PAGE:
Once your puppy begins to show a clear preference for being inside the crate, you can raise the criteria by luring her into a sit. Again, reinforce for the duration of time that your puppy remains in a sit inside the crate, and then ask her to step out by drumming on the floor. Repeat this a few times over until your puppy walks into the crate, turns around and settles right into a sit.
Step 5: Closing the Gate
If your puppy is comfortable and confident with all exercises up until this point, you can begin to raise the criteria further by closing the crate door. As soon as you close the gate give your puppy 4-6 rewards in rapid succession before opening the gate again. If you’re able to, give your puppy 2 or 3 more rewards if she doesn’t attempt to “bust out” as soon as the crate door is open. Repeat this process a few times overs. We want to make sure that she is just as relaxed with the gate closed, as she is with the gate closed.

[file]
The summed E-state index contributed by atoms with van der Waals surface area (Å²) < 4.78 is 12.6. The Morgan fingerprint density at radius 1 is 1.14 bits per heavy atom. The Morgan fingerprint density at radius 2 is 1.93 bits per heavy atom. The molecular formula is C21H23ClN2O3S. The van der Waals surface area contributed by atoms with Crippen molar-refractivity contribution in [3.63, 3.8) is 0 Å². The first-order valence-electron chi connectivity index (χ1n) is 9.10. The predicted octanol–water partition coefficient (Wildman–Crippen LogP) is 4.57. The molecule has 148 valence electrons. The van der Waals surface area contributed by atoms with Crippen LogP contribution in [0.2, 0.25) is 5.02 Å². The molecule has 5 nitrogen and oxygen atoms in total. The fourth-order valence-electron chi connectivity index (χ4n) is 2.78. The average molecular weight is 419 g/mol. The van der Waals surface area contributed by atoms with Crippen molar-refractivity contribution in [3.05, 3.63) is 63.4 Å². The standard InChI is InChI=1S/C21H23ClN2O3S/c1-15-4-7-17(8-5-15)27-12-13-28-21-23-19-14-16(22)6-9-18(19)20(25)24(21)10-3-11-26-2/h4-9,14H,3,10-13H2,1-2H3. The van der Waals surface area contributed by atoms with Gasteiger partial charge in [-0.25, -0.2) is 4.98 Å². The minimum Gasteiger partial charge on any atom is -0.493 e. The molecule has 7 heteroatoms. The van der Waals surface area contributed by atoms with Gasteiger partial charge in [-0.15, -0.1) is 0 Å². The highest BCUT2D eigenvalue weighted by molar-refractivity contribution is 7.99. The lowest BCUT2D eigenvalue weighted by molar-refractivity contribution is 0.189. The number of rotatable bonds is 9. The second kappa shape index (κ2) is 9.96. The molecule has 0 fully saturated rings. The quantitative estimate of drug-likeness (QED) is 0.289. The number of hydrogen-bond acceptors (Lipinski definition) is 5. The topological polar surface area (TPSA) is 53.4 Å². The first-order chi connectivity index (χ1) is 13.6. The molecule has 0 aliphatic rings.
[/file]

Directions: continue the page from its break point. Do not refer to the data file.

Loss of appetite, pawing or biting at the gate, stress whining, frustrated barking and rushing the gate when you open it are all indications that you should drop your criteria and go back to a more basic exercise. Pushing your puppy past their comfort zone will only prolong the training process.
Step 6: Walking Away
The next step is to close the gate and walk away momentarily. The goal throughout this entire process is to keep the puppy below their stress threshold. The more gradual you are in building criteria, the better your results will be. Close the gate, reinforce, walk away 5 to 10 feet and then IMMEDIATELY walk back and reinforce your puppy. Repeat this a few times over before opening the gate. Again, reinforce your puppy if she remains calmly inside the gate when the gate opens.
Every puppy will progress at a different rate. The better you are at reading your puppy’s behavior and body language and adjusting criteria accordingly, the better your training will be.
Step 7: The Finishing Touches